The objective of this review was to synthesise evidence on the health and social support needs of Aboriginal and Torres Strait Islander people leaving prison and on programs which aid successful community re-entry. A systematic literature review was undertaken of peer-reviewed and grey literature published between 2001 and 2013, focusing on the post-release needs of Aboriginal and Torres Strait Islander adults and pre- and post-release programs. Aboriginal and Torres Strait Islander people have high health and social support needs on leaving prison. There is little literature evidence that re-entry programs commonly consider health needs, support linkages with primary care or Aboriginal Medical Services, or are designed in consideration of the particular needs of Aboriginal and Torres Strait Islander people. In the absence of evaluative evidence on re-entry programs in this group, we have synthesised the best practice recommendations. Re-entry programs must be culturally competent in design and delivery, holistic, take a long-term view, involve families and communities, demonstrate interagency coordination and promote linkages between prison and community-based services. There is an urgent need for accessible pre- and post-release programs which meet the particular needs of Aboriginal and Torres Strait Islander people, including their health needs. Programs must be flexible, comprehensive and accessible to those on remand or with short sentences. Stronger linkage with primary care and Aboriginal and Torres Strait Islander community controlled health organisations is recommended.


Assuntos
Assistência à Saúde/organização & administração , Serviços de Saúde do Indígena/organização & administração , Determinação de Necessidades de Cuidados de Saúde/organização & administração , Grupo com Ancestrais Oceânicos/psicologia , Prisioneiros/educação , Apoio Social , Adulto , Idoso , Austrália , Feminino , Humanos , Masculino , Pessoa de Meia-Idade , Grupo com Ancestrais Oceânicos/estatística & dados numéricos , Prisioneiros/psicologia , Prisioneiros/estatística & dados numéricos , Pesquisa Qualitativa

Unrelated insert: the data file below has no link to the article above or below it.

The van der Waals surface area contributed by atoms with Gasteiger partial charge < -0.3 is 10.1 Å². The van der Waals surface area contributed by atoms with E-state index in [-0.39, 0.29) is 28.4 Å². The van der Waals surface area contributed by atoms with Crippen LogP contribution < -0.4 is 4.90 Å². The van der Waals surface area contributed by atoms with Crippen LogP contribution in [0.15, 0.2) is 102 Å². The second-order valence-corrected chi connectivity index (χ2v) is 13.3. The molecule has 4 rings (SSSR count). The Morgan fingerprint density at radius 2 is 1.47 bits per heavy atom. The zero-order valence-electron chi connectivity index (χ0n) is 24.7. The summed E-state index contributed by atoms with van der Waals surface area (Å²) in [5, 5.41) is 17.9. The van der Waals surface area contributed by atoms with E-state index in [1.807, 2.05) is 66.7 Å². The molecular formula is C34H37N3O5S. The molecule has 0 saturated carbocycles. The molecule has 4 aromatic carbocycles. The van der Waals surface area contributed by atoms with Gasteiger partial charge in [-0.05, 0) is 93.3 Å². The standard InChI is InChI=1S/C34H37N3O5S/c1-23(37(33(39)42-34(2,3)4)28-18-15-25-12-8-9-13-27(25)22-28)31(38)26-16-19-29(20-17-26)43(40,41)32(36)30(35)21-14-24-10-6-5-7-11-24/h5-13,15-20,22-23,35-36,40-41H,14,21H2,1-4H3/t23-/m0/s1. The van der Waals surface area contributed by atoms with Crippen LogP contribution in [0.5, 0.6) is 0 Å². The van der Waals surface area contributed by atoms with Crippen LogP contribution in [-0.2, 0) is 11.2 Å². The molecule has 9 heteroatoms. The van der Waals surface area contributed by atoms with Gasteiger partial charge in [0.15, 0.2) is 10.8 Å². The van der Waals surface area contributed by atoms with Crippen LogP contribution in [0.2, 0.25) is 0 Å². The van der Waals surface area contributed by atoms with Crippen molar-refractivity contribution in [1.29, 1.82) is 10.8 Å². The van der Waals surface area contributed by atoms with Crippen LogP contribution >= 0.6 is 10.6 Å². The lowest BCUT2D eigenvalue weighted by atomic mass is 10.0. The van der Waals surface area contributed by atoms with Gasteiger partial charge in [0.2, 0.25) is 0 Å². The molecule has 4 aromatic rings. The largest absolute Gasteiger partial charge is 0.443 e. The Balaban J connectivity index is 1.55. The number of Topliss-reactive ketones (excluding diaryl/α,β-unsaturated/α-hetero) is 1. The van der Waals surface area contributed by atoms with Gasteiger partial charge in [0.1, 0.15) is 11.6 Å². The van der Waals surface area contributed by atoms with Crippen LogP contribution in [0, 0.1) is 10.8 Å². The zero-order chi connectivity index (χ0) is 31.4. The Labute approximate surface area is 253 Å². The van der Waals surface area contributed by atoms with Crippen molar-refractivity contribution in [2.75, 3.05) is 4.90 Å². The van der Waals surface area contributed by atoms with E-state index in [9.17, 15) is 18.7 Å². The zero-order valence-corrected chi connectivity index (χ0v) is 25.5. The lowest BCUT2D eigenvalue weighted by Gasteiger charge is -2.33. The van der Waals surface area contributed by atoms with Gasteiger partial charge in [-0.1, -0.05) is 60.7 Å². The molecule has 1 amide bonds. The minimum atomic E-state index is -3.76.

12.
BMJ Open ; 7(10): e017281, 2017 10 16.
Artigo em Inglês | MEDLINE | ID: mdl-29042386

RESUMO

INTRODUCTION: Gout is increasing despite effective therapies to lower serum urate concentrations to 0.36 mmol/L or less, which, if sustained, significantly reduces acute attacks of gout. Adherence to urate-lowering therapy (ULT) is poor, with rates of less than 50% 1 year after initiation of ULT. Attempts to increase adherence in gout patients have been disappointing. We aim to evaluate the effectiveness of use of a personal, self-management, 'smartphone' application (app) to achieve target serum urate concentrations in people with gout. We hypothesise that personalised feedback of serum urate concentrations will improve adherence to ULT. METHODS AND ANALYSIS: Setting and designPrimary care. A prospective, cluster randomised (by general practitioner (GP) practices), controlled trial. PARTICIPANTS: GP practices will be randomised to either intervention or control clusters with their patients allocated to the same cluster. INTERVENTION: The intervention group will have access to the Healthy.me app tailored for the self-management of gout. The control group patients will have access to the same app modified to remove all functions except the Gout Attack Diary. PRIMARY AND SECONDARY OUTCOMES: The proportion of patients whose serum urate concentrations are less than or equal to 0.36 mmol/L after 6 months. Secondary outcomes will be proportions of patients achieving target urate concentrations at 12 months, ULT adherence rates, serum urate concentrations at 6 and 12 months, rates of attacks of gout, quality of life estimations and process and economic evaluations. The study is designed to detect a ≥30% improvement in the intervention group above the expected 50% achievement of target serum urate at 6 months in the control group: power 0.80, significance level 0.05, assumed 'dropout' rate 20%. ETHICS AND DISSEMINATION: This study has been approved by the University of New South Wales Human Research Ethics Committee. Study findings will be disseminated in international conferences and peer-reviewed journal. TRIAL REGISTRATION NUMBER: ACTRN12616000455460.


Assuntos
Gota/terapia , Internet , Projetos de Pesquisa , Autogestão/métodos , Alopurinol/uso terapêutico , Supressores da Gota/uso terapêutico , Humanos , Cooperação do Paciente , Estudos Prospectivos , Qualidade de Vida , Ácido Úrico/sangue
13.
Artigo em Inglês | MEDLINE | ID: mdl-28961160

RESUMO